Fathers and Sons (May 17, 1865)

Meade wrote his letter  of May 17, 1863 to his oldest son, John Sergeant. We hear more about his son George than we do of John Sergeant, mainly because the eldest son’s health kept him out of the military. Over the next year and a half Meade’s letters home to his wife will become increasingly concerned about John Sergeant, because the boy suffered from tuberculosis and would suffer declining health until his death in February 1865.

There is nothing specially new here. We have lost many men by the casualties of the recent battle, and many more since by reason of the expiration of service. In the meantime, the enemy have been largely reinforced from the army recently on the Blackwater. Under these circumstances I don’t see how we can advance without additional troops, and as yet I do not hear of any coming. Still, the talk is that we are to move very soon. Yesterday I went to see General Stoneman and Lieutenant Colonel Smith, to thank them for their kindness to George, which I did, and said a great many fine things on the part of your mother. Stoneman said he was afraid George would have considered him rough and harsh, as he had to change him in a dark, rainy night from a buggy to a wagon, in a great hurry, and had to speak very sharply. I told him that George remembered nothing but his exceeding kindness.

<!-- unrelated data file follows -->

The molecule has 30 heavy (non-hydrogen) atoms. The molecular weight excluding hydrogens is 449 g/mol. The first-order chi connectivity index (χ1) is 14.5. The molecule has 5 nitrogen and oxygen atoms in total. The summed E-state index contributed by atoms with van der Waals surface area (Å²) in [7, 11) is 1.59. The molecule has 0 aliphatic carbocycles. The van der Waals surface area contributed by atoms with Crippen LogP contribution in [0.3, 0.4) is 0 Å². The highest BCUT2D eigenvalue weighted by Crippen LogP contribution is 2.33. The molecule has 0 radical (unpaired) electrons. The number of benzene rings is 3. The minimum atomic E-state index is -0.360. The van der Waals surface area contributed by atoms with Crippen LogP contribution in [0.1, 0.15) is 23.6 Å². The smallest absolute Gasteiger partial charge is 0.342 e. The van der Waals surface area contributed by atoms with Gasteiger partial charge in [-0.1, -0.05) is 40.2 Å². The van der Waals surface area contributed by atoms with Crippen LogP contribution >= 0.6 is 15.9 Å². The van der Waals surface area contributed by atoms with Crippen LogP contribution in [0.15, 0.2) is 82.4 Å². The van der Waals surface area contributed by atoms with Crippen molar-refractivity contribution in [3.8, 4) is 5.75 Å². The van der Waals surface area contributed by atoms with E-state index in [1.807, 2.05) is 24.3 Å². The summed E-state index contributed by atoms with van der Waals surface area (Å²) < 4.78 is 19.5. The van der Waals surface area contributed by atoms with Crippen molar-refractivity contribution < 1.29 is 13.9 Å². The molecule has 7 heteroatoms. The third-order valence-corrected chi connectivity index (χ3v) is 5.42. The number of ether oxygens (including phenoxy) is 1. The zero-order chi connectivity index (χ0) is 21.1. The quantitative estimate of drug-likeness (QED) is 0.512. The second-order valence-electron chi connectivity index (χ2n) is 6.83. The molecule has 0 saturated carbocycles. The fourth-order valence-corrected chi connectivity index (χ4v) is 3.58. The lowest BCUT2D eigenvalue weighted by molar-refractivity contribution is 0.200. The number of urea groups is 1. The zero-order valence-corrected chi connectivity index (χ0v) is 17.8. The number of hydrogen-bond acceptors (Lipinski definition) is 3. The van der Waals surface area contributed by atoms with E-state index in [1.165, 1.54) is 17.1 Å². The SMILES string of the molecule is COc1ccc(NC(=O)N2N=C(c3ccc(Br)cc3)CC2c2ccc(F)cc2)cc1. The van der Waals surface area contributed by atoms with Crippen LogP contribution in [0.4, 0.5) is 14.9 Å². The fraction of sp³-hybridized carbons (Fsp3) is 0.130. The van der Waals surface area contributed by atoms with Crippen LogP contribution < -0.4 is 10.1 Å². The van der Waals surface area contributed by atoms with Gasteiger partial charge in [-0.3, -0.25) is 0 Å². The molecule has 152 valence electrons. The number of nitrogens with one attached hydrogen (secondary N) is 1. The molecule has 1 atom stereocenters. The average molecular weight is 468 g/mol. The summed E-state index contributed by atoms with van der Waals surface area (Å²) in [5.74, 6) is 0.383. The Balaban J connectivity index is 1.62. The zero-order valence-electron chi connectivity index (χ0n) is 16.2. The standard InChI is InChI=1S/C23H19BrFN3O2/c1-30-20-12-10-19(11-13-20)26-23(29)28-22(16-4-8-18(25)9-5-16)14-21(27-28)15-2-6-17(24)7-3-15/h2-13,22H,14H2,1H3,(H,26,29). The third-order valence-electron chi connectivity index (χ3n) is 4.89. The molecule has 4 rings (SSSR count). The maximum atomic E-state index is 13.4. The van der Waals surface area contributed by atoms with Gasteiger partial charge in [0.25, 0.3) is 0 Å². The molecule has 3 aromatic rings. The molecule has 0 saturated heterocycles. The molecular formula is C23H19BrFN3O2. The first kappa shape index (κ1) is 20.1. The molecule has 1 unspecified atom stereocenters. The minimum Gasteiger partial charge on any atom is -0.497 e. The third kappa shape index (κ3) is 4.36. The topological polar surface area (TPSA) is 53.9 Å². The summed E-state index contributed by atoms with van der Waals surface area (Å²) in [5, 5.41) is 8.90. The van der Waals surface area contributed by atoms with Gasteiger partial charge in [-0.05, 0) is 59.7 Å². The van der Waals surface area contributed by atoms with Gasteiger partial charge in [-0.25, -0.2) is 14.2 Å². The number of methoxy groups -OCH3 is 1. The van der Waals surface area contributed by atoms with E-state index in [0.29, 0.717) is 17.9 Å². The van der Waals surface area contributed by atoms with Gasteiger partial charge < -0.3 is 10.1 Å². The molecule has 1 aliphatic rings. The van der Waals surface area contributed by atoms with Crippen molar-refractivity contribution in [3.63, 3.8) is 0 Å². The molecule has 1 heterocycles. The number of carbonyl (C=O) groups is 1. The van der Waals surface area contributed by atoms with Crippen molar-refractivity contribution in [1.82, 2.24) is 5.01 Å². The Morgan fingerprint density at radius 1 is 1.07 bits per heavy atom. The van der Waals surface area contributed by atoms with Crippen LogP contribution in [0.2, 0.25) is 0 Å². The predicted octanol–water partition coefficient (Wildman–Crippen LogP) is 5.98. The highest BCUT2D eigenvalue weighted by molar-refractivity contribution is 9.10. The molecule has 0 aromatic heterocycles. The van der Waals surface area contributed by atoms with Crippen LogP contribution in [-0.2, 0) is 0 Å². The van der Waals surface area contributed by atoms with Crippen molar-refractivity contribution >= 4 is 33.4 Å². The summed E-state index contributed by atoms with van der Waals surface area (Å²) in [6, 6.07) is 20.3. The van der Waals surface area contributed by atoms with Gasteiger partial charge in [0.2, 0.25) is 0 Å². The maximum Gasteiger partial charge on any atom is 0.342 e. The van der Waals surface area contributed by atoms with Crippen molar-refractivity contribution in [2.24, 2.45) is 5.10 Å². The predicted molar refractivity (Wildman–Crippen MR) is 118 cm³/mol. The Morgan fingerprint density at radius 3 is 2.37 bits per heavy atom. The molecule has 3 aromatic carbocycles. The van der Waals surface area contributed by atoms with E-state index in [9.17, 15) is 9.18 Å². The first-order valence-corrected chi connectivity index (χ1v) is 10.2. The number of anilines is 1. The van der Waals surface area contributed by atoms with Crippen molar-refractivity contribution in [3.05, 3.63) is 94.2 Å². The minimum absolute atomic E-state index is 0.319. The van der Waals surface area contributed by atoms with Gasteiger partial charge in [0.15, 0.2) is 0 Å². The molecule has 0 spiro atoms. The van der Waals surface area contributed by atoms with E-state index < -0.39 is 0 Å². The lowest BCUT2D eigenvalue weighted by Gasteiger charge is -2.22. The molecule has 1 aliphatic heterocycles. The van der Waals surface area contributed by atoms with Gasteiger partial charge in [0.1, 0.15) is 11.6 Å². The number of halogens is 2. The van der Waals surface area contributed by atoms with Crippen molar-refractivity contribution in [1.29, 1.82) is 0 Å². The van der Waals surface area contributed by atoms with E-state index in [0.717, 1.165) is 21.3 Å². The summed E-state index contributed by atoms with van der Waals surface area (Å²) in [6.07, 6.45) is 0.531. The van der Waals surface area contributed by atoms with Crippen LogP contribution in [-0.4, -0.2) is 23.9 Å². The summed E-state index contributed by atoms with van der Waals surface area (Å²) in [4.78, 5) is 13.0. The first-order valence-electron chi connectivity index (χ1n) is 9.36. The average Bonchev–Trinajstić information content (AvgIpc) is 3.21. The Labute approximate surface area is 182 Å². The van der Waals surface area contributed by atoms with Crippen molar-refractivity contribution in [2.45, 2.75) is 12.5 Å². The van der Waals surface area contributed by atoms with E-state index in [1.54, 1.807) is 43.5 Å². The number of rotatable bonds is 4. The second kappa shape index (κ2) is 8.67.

Meade’s letter taken from The Life and Letters of George Gordon Meade, Major-General United States Army, Vol. 1, (New York: Charles Scribner’s Sons, 1913), pp. 376-7. Available via Google Books.

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